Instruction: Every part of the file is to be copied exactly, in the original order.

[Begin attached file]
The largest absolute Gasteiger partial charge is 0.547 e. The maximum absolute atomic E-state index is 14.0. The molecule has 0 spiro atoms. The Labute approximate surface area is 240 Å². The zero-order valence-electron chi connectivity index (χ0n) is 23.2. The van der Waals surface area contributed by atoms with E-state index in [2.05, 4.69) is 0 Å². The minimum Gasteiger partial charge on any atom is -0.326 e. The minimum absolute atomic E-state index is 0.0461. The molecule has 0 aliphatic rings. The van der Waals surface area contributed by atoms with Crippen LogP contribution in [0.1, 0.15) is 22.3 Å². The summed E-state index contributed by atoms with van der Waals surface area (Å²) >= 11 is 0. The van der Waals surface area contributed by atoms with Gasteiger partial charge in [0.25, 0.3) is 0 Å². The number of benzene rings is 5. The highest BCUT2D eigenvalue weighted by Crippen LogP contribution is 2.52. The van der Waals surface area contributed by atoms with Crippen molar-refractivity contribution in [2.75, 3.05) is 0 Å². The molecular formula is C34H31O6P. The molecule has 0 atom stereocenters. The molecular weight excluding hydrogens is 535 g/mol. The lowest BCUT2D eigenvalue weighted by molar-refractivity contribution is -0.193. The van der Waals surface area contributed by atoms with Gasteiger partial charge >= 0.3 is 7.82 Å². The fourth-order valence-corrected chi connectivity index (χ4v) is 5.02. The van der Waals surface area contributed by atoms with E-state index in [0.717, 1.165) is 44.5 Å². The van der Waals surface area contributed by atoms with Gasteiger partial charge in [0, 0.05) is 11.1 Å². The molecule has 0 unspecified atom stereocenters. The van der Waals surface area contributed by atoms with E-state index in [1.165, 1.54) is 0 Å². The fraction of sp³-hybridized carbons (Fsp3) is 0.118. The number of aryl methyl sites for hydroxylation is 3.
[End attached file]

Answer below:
The largest absolute Gasteiger partial charge is 0.547 e. The maximum absolute atomic E-state index is 14.0. The molecule has 0 spiro atoms. The Labute approximate surface area is 240 Å². The zero-order valence-electron chi connectivity index (χ0n) is 23.2. The van der Waals surface area contributed by atoms with E-state index in [2.05, 4.69) is 0 Å². The minimum Gasteiger partial charge on any atom is -0.326 e. The minimum absolute atomic E-state index is 0.0461. The molecule has 0 aliphatic rings. The van der Waals surface area contributed by atoms with Crippen LogP contribution in [0.1, 0.15) is 22.3 Å². The summed E-state index contributed by atoms with van der Waals surface area (Å²) >= 11 is 0. The van der Waals surface area contributed by atoms with Gasteiger partial charge in [0.25, 0.3) is 0 Å². The number of benzene rings is 5. The highest BCUT2D eigenvalue weighted by Crippen LogP contribution is 2.52. The van der Waals surface area contributed by atoms with Crippen molar-refractivity contribution in [2.75, 3.05) is 0 Å². The molecular formula is C34H31O6P. The molecule has 0 atom stereocenters. The molecular weight excluding hydrogens is 535 g/mol. The lowest BCUT2D eigenvalue weighted by molar-refractivity contribution is -0.193. The van der Waals surface area contributed by atoms with Gasteiger partial charge >= 0.3 is 7.82 Å². The fourth-order valence-corrected chi connectivity index (χ4v) is 5.02. The van der Waals surface area contributed by atoms with E-state index in [0.717, 1.165) is 44.5 Å². The van der Waals surface area contributed by atoms with Gasteiger partial charge in [0, 0.05) is 11.1 Å². The molecule has 0 unspecified atom stereocenters. The van der Waals surface area contributed by atoms with E-state index in [1.165, 1.54) is 0 Å². The fraction of sp³-hybridized carbons (Fsp3) is 0.118. The number of aryl methyl sites for hydroxylation is 3.